The Nature of Chivalry developed in
“Sir Gawain and the Green Knight”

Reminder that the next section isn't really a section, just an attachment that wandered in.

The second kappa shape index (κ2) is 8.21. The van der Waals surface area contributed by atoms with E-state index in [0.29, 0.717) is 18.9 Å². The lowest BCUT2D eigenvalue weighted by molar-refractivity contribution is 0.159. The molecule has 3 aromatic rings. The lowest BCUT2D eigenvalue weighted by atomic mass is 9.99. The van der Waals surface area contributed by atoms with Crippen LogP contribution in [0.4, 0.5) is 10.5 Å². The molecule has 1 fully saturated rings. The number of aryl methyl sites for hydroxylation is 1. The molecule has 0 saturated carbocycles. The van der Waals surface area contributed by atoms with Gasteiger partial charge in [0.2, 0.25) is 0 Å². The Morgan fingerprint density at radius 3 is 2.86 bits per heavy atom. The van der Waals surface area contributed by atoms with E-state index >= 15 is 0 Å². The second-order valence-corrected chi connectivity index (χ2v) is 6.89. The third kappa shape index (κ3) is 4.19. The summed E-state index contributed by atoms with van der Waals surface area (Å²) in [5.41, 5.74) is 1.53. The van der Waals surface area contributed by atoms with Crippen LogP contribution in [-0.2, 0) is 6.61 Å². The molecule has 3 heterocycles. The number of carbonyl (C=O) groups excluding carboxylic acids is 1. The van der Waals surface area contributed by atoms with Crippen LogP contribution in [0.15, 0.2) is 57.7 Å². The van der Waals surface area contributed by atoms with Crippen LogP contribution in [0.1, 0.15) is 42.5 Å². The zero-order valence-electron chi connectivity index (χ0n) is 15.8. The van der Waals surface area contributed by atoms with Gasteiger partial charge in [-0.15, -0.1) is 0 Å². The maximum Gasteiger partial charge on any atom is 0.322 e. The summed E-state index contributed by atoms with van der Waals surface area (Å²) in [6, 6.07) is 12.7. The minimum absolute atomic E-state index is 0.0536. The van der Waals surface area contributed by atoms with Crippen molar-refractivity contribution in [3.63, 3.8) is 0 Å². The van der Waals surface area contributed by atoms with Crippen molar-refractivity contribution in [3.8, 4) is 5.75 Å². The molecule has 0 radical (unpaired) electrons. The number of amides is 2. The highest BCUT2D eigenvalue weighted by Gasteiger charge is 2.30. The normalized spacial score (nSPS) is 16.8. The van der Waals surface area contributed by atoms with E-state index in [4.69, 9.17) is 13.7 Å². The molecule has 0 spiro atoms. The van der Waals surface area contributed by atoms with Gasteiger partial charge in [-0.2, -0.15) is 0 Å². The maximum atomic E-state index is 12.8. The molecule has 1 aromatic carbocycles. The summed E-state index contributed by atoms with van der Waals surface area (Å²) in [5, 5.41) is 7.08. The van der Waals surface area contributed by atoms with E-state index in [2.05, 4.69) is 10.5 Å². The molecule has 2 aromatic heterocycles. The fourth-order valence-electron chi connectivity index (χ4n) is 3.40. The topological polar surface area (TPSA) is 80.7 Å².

Throughout his adventures in the story, Gawain discovers, develops, and demonstrates his own chivalric qualities. He makes a few mistakes along the way, but strives to settle for nothing less than perfection in loyalty, courage and courtesy. However, this is investigated in relation to an ideal, the notion of Chivalry, or how a medieval knight is supposed to act. Gawain showed his loyalty to Arthur from the start of the story, when he accepted the challenge of the Green Knight in Arthur’s place. Even when the decision was left to the other knights, so Gawain could obtain their opinions, they decided “that the crowned King should be relieved of the challenge, and Gawain given the game.” (Medieval Romances, 336) His loyalty to Guinevere, wife of the king, was evident when he asked Arthur, “Bid me rise from my seat and stand by you, so that without discourtesy to my liege lady the Queen I can leave her side….” (Medieval Romances, 336) Throughout the story, his loyalty to God and Christ prevailed. The pentangle on his armor showed that he “put all his trust in the five wounds that Christ bore on the cross.” (Medieval Romances, 343) It was also “seen both as the cognizance of Gawain, the perfect knight, and as a magical symbol used to ward off evil.” (Hardman, 248) During his search for the Green Chapel, Gawain stopped his journey on Christmas Eve to seek a proper place to worship God on the religious holiday - and he found Hautdesert, where the true tests of his character would occur. Although there is no evidence that there are any flaws in Gawain’s loyalty to God, there is “evidence of the elementary nature of his faith” throughout the story - Gawain only does what he is absolutely obligated to do in order to keep that loyalty to God flawless. (Anderson, 351) Gawain’s courage was most evident, again, when he accepted the challenge of the Green Knight. None of...
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